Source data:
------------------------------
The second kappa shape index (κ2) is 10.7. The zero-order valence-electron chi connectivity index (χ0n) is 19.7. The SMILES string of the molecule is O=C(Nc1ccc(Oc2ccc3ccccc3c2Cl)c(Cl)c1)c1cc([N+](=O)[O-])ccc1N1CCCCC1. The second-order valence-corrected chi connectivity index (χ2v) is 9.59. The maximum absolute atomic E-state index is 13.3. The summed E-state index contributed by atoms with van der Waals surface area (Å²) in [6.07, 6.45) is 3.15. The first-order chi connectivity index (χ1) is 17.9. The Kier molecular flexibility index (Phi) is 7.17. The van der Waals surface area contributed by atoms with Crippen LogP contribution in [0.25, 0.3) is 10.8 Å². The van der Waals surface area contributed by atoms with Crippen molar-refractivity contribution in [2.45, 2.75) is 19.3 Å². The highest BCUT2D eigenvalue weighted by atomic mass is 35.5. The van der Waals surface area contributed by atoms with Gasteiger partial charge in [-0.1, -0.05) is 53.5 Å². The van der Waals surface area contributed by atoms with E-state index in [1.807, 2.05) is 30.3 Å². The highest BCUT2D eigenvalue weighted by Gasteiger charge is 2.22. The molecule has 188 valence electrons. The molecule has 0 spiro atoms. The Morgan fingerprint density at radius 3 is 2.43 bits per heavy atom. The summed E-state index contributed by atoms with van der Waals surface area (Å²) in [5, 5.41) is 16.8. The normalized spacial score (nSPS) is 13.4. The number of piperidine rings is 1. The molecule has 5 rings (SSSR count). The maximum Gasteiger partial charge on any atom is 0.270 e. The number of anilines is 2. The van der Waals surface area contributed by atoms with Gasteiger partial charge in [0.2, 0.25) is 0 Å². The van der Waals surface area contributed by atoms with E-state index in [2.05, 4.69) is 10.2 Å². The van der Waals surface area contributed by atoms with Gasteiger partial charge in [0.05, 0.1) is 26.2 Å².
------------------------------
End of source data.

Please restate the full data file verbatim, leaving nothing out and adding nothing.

The second kappa shape index (κ2) is 10.7. The zero-order valence-electron chi connectivity index (χ0n) is 19.7. The SMILES string of the molecule is O=C(Nc1ccc(Oc2ccc3ccccc3c2Cl)c(Cl)c1)c1cc([N+](=O)[O-])ccc1N1CCCCC1. The second-order valence-corrected chi connectivity index (χ2v) is 9.59. The maximum absolute atomic E-state index is 13.3. The summed E-state index contributed by atoms with van der Waals surface area (Å²) in [6.07, 6.45) is 3.15. The first-order chi connectivity index (χ1) is 17.9. The Kier molecular flexibility index (Phi) is 7.17. The van der Waals surface area contributed by atoms with Crippen LogP contribution in [0.25, 0.3) is 10.8 Å². The van der Waals surface area contributed by atoms with Crippen molar-refractivity contribution in [2.45, 2.75) is 19.3 Å². The highest BCUT2D eigenvalue weighted by atomic mass is 35.5. The van der Waals surface area contributed by atoms with Gasteiger partial charge in [-0.1, -0.05) is 53.5 Å². The van der Waals surface area contributed by atoms with E-state index in [1.807, 2.05) is 30.3 Å². The highest BCUT2D eigenvalue weighted by Gasteiger charge is 2.22. The molecule has 188 valence electrons. The molecule has 0 spiro atoms. The Morgan fingerprint density at radius 3 is 2.43 bits per heavy atom. The summed E-state index contributed by atoms with van der Waals surface area (Å²) in [5, 5.41) is 16.8. The normalized spacial score (nSPS) is 13.4. The number of piperidine rings is 1. The molecule has 5 rings (SSSR count). The maximum Gasteiger partial charge on any atom is 0.270 e. The number of anilines is 2. The van der Waals surface area contributed by atoms with Gasteiger partial charge in [0.2, 0.25) is 0 Å². The van der Waals surface area contributed by atoms with E-state index in [2.05, 4.69) is 10.2 Å². The van der Waals surface area contributed by atoms with Gasteiger partial charge in [0.05, 0.1) is 26.2 Å².